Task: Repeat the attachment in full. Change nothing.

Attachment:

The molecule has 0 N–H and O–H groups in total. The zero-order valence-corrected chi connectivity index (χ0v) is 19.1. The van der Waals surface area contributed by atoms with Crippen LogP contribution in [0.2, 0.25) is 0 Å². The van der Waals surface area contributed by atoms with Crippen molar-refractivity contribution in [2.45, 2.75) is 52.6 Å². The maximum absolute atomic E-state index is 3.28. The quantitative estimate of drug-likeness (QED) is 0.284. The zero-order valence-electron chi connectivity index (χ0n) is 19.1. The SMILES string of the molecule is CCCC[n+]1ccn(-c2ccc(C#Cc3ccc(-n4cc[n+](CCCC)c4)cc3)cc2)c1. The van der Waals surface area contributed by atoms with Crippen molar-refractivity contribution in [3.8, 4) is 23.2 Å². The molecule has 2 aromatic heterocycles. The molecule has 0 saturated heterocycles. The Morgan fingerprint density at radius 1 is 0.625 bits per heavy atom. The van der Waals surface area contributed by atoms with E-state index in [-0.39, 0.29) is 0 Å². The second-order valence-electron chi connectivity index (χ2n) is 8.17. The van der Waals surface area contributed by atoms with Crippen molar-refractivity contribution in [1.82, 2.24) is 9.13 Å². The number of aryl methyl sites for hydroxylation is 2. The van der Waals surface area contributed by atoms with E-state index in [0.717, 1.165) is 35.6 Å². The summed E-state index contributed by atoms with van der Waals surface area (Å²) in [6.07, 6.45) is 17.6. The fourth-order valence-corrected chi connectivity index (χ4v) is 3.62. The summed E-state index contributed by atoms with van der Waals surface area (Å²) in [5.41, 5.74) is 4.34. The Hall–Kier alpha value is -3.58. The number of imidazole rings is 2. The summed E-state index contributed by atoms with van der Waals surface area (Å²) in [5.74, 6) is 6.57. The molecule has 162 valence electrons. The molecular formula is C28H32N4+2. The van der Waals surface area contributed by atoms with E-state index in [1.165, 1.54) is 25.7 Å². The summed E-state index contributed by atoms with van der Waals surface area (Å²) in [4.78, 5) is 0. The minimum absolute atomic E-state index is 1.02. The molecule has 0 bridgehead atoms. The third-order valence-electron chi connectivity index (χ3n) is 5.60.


The molecule has 0 N–H and O–H groups in total. The zero-order valence-corrected chi connectivity index (χ0v) is 19.1. The van der Waals surface area contributed by atoms with Crippen LogP contribution in [0.2, 0.25) is 0 Å². The van der Waals surface area contributed by atoms with Crippen molar-refractivity contribution in [2.45, 2.75) is 52.6 Å². The maximum absolute atomic E-state index is 3.28. The quantitative estimate of drug-likeness (QED) is 0.284. The zero-order valence-electron chi connectivity index (χ0n) is 19.1. The SMILES string of the molecule is CCCC[n+]1ccn(-c2ccc(C#Cc3ccc(-n4cc[n+](CCCC)c4)cc3)cc2)c1. The van der Waals surface area contributed by atoms with Crippen molar-refractivity contribution in [3.8, 4) is 23.2 Å². The molecule has 2 aromatic heterocycles. The molecule has 0 saturated heterocycles. The Morgan fingerprint density at radius 1 is 0.625 bits per heavy atom. The van der Waals surface area contributed by atoms with E-state index in [-0.39, 0.29) is 0 Å². The second-order valence-electron chi connectivity index (χ2n) is 8.17. The van der Waals surface area contributed by atoms with Crippen molar-refractivity contribution in [1.82, 2.24) is 9.13 Å². The number of aryl methyl sites for hydroxylation is 2. The van der Waals surface area contributed by atoms with E-state index in [0.717, 1.165) is 35.6 Å². The summed E-state index contributed by atoms with van der Waals surface area (Å²) in [6.07, 6.45) is 17.6. The fourth-order valence-corrected chi connectivity index (χ4v) is 3.62. The summed E-state index contributed by atoms with van der Waals surface area (Å²) in [5.41, 5.74) is 4.34. The Hall–Kier alpha value is -3.58. The number of imidazole rings is 2. The summed E-state index contributed by atoms with van der Waals surface area (Å²) in [5.74, 6) is 6.57. The molecule has 162 valence electrons. The molecular formula is C28H32N4+2. The van der Waals surface area contributed by atoms with E-state index in [1.165, 1.54) is 25.7 Å². The summed E-state index contributed by atoms with van der Waals surface area (Å²) in [4.78, 5) is 0. The minimum absolute atomic E-state index is 1.02. The molecule has 0 bridgehead atoms. The third-order valence-electron chi connectivity index (χ3n) is 5.60.